Changes in weather patterns also have an impact on our Lucanidae friends. Recent long dry summers seem to have resulted in more and more predators digging up and eating eggs or larvae. Predators such as cats, foxes, crows, kestrels and others may also have an adverse impact at the most vulnerable stage in the beetle's life cycle, when adults are seeking to mate and lay eggs. Though this is largely natural predation, it has been suggested that the rise in the numbers of magpies and carrion crows in the last decade may be having a significant impact on Stag Beetle populations.
Humans are, unfortunately, a direct threat to the stag beetle. Adult beetles are attracted to the warm surfaces of tarmac and pavements, making them particularly vulnerable to being crushed by traffic or feet. Stag beetles have a fearsome appearance and sometimes people kill them because they look 'dangerous'. We need more volunteers to help with research so that we can further understand these intriguing insects.
The good news is that stag beetle protection is one of the priorities of the UK Biodiversity Action Plan. Organisations like us are working hard with other groups to preserve the environment and habitats that the beetles need, so with your support we can help ensure the future will turn out well for these 'gentle giants'.
Fun facts about the Stag Beetle
A few Stag Beetle facts you might not know...
- The Stag Beetle is Britain's largest native ground-dwelling beetle. Adult females can be up to 5cm long and some males may reach 7cm - that's bigger than a fun-sized choccie bar.
- Believe it or not Stag Beetles can fly. Males will fly out to look for a mate at dusk on humid, thundery evenings between May and August.
- Female Stag Beetles can also fly but rarely do so. Instead they release pheromones (a special set of chemicals, a little like a sexy perfume) to attract males to them.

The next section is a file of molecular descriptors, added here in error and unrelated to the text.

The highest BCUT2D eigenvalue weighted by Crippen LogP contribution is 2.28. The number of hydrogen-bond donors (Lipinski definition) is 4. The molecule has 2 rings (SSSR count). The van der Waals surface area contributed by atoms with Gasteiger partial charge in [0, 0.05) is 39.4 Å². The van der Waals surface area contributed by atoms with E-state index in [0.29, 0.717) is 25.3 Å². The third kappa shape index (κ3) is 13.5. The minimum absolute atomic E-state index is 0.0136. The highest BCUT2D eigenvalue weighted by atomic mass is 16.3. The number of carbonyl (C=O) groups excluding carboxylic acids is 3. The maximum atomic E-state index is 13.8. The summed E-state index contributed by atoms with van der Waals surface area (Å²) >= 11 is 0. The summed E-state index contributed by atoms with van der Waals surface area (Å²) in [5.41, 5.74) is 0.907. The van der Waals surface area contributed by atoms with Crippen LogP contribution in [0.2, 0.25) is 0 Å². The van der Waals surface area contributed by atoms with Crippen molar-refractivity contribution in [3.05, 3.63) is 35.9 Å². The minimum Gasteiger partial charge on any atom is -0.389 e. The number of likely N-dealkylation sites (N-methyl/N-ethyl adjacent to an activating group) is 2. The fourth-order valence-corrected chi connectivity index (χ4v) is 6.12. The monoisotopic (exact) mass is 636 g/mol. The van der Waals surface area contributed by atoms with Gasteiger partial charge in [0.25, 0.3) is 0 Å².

- Stag Beetle larvae are really good for your garden. They eat loads of rotting wood, returning important minerals to the soil, but don't eat living plants or shrubs.
- Male Stag Beetles have large mandibles (jaws) that look a bit like the antlers of a deer, hence its name. Females don't have such 'big mouths' but their jaws are actually much stronger.
- Male Stag Beetles use their antlers to wrestle other males during the mating season. They try to grab each other and the winner throws the loser to the ground.
- Stag Beetles were also called billywitches, oak-ox, thunder-beetle and horse pincher - you can imagine what sort of stories went along with those names!
- Classical Greek myth claimed that a famous musician named Cerambus, who played the lyre (a kind of U-shaped harp that looked a little like a Stag Beetle's antlers), was rude to some nymphs and they turned him into a Stag Beetle as punishment.
- According to British folklore, Stag Beetles summoned thunder and lightning storms, which scared the wits out of medieval peasants who also believed that they flew around with hot coals in their jaws setting fire to buildings.
- In Germany the Stag Beetle was associated with Thor, God of Thunder and there was a myth that if you placed a stag beetle on your head, it would protect you from being struck by lightening... do not try this at home... or anywhere else...
- Most Stag Beetles live for only a few weeks after emerging as an adult, with many dying during the winter. A few can survive if they find somewhere nice and warm to live, like a compost heap.
- Stag Beetles have a long life cycle, lasting up to seven years from egg to adult. You can compare this to the maximum lifespan of other living things below (though not all of them live in Richmond Park):
|Worker Ant||1/2 year|
|Worker Bee||1 year|
|Stag Beetle||7 years|
|Galapagos Tortoise||193 years|
|Oak Tree||1000+ years|